Comments by Bob Corbett
Robertson Davies presents a fascinating story of the life of illusionist Magnus Eisengrim. The structure of the story is a frame story of flashbacks.
A film company has assembled at a Swiss chalet to film an homage to a late 19th century illusionist. Current, famous, but aging illusionist Magnus Eisengrim has been hired to play the older magician. At dinner one evening Eisengrim reveals a few biographical facts and some of his non-standard values. These seem to be relevant to the film makers, since they believe these things influence the way he plays the role of the older illusioinist.
That discussion raises two major questions:
Each of these themes plays a minor role in the novel. Each of them is meaty and what little is said of them is interesting and enticing, but unlike other Davies’s novels, the follow up on these themes is left undeveloped, relying on a few nice sound-bytes.
Eventually the subtext theme turns to the question of what personal background Eisengrim brings to the role of the illusionist. The bulk of the novel then unfolds, the fascinating and strange story of Eisengrim’s life, at least as he tells it.
Toward the end of the novel another exciting theme is dangled before us but left disappointingly underdeveloped – the story of Magnus’s “Magian World View,” a theme taken from Oswald Spengler’s famous work THE DECLINE OF THE WEST. This is a view that the world is not what we see on the surface and know with our science, but populated by hidden forces and powers of nature. These forces are “…undemocratic, discriminatory and pitiless.”
Alas, we get only a small taste of this theme which doesn’t appear until the end of the novel. Only then do we get glimpses of a double meaning of the title: World of Wonders. At the easy and obvious level that was the name of the freak show portion of the circus in which Magnus worked from the age of 10 -18. However, late in the novel in the discussion of Spengler’s “Magian World View” it too is described as a world of wonders hidden beneath the surface of our knowledge – the truth of the cosmos itself, this is the world of wonders.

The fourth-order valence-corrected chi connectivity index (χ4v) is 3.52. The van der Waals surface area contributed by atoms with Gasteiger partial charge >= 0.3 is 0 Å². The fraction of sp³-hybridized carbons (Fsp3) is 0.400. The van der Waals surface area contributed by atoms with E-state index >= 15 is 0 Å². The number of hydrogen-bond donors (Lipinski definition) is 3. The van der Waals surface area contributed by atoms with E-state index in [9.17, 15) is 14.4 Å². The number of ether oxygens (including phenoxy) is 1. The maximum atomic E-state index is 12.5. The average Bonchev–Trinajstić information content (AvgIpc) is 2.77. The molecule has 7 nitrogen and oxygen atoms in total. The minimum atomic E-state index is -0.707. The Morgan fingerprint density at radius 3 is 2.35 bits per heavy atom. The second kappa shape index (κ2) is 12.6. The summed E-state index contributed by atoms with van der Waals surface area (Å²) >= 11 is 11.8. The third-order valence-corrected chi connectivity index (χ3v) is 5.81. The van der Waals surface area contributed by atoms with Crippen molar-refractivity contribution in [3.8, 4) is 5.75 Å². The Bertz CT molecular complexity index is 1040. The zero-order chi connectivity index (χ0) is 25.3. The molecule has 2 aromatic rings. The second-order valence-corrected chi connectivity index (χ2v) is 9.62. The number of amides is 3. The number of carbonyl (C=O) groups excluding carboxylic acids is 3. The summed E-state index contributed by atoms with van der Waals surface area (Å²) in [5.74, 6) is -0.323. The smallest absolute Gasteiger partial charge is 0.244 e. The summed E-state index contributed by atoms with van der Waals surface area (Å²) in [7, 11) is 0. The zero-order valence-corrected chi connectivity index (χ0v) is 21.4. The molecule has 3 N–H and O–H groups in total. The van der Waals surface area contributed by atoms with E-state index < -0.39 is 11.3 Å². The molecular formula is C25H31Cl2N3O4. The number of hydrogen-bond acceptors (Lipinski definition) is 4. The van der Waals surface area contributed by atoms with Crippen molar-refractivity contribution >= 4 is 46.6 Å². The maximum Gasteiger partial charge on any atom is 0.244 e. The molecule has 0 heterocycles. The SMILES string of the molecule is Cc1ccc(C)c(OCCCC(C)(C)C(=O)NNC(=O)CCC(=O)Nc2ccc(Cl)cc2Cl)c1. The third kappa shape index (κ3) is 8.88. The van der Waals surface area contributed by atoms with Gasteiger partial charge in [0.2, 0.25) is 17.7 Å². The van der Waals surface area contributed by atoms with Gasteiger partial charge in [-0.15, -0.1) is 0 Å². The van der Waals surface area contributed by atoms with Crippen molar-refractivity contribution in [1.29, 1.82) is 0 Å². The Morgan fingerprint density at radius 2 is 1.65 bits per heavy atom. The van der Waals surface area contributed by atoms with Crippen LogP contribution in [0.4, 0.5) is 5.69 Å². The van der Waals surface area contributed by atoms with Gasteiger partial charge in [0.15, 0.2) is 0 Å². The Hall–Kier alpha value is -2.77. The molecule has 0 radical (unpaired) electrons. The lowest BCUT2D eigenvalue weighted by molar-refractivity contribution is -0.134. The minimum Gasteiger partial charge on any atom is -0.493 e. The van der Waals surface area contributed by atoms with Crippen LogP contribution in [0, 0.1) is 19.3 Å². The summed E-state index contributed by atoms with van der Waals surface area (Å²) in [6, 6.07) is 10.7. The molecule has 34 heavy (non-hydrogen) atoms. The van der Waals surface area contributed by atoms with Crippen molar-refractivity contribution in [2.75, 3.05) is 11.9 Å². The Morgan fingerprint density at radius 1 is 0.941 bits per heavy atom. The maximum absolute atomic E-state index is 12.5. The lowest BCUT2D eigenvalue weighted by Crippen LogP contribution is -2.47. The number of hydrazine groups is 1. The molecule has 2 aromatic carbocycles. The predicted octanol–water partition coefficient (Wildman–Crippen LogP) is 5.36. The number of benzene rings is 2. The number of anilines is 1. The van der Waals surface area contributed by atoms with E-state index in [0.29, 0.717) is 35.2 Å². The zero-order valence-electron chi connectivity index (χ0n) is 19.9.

It sounds like I’m complaining, and perhaps I am a bit. Davies, I argue, introduces some potentially exciting and meaty intellectual themes, the notion of the nature of autobiography, the concept of “subtext” and the nature of wonder in the Magian World View. That’s all true. However, I am used to Davies’s novels developing such metaphysical themes as central to the novel and exciting in the detail and provocativeness of treatment. On that important score the novel did disappoint me.
However, those issues were laid out in enough detail to at least stimulate me to begin to reflect on them on my own when I put the book down. That’s nice too.
Further, the novel is highly entertaining and successful as an intriguing story of Eisengrim’s life and his relationship to Dunstan Ramsay, the enduring character of this final volume of The Deptford trilogy, albeit now a quite aged Ramsay.
Yet, it is a rewarding, fascinating, and interesting story. It’s just that I’m just so used to a bit more abstract, intellectual challenge from Davies’s novels than I got in this novel that it left me wishing for more.Bob Corbett email@example.com
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